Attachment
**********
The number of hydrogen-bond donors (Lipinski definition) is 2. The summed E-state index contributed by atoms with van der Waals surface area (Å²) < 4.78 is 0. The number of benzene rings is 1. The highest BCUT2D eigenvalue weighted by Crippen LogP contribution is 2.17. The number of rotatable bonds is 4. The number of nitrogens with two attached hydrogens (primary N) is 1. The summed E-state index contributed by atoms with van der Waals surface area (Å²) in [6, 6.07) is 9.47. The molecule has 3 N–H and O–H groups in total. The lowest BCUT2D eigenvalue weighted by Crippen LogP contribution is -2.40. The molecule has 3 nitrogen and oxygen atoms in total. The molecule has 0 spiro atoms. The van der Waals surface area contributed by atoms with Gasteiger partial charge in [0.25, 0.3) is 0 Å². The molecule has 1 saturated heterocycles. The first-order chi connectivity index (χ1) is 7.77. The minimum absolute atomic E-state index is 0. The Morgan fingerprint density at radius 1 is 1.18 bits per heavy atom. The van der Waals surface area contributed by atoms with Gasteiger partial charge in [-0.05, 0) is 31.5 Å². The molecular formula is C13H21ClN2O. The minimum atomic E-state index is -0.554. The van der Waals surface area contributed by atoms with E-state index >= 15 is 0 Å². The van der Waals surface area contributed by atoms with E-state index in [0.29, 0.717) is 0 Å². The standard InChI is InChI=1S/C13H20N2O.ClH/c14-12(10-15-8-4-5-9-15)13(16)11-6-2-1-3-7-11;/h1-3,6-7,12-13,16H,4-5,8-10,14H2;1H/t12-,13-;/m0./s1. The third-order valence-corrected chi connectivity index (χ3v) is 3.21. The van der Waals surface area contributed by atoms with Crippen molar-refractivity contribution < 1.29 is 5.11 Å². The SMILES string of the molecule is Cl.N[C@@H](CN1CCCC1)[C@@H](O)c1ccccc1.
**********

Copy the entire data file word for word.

The number of hydrogen-bond donors (Lipinski definition) is 2. The summed E-state index contributed by atoms with van der Waals surface area (Å²) < 4.78 is 0. The number of benzene rings is 1. The highest BCUT2D eigenvalue weighted by Crippen LogP contribution is 2.17. The number of rotatable bonds is 4. The number of nitrogens with two attached hydrogens (primary N) is 1. The summed E-state index contributed by atoms with van der Waals surface area (Å²) in [6, 6.07) is 9.47. The molecule has 3 N–H and O–H groups in total. The lowest BCUT2D eigenvalue weighted by Crippen LogP contribution is -2.40. The molecule has 3 nitrogen and oxygen atoms in total. The molecule has 0 spiro atoms. The van der Waals surface area contributed by atoms with Gasteiger partial charge in [0.25, 0.3) is 0 Å². The molecule has 1 saturated heterocycles. The first-order chi connectivity index (χ1) is 7.77. The minimum absolute atomic E-state index is 0. The Morgan fingerprint density at radius 1 is 1.18 bits per heavy atom. The van der Waals surface area contributed by atoms with Gasteiger partial charge in [-0.05, 0) is 31.5 Å². The molecular formula is C13H21ClN2O. The minimum atomic E-state index is -0.554. The van der Waals surface area contributed by atoms with E-state index >= 15 is 0 Å². The van der Waals surface area contributed by atoms with E-state index in [0.29, 0.717) is 0 Å². The standard InChI is InChI=1S/C13H20N2O.ClH/c14-12(10-15-8-4-5-9-15)13(16)11-6-2-1-3-7-11;/h1-3,6-7,12-13,16H,4-5,8-10,14H2;1H/t12-,13-;/m0./s1. The third-order valence-corrected chi connectivity index (χ3v) is 3.21. The van der Waals surface area contributed by atoms with Crippen molar-refractivity contribution < 1.29 is 5.11 Å². The SMILES string of the molecule is Cl.N[C@@H](CN1CCCC1)[C@@H](O)c1ccccc1.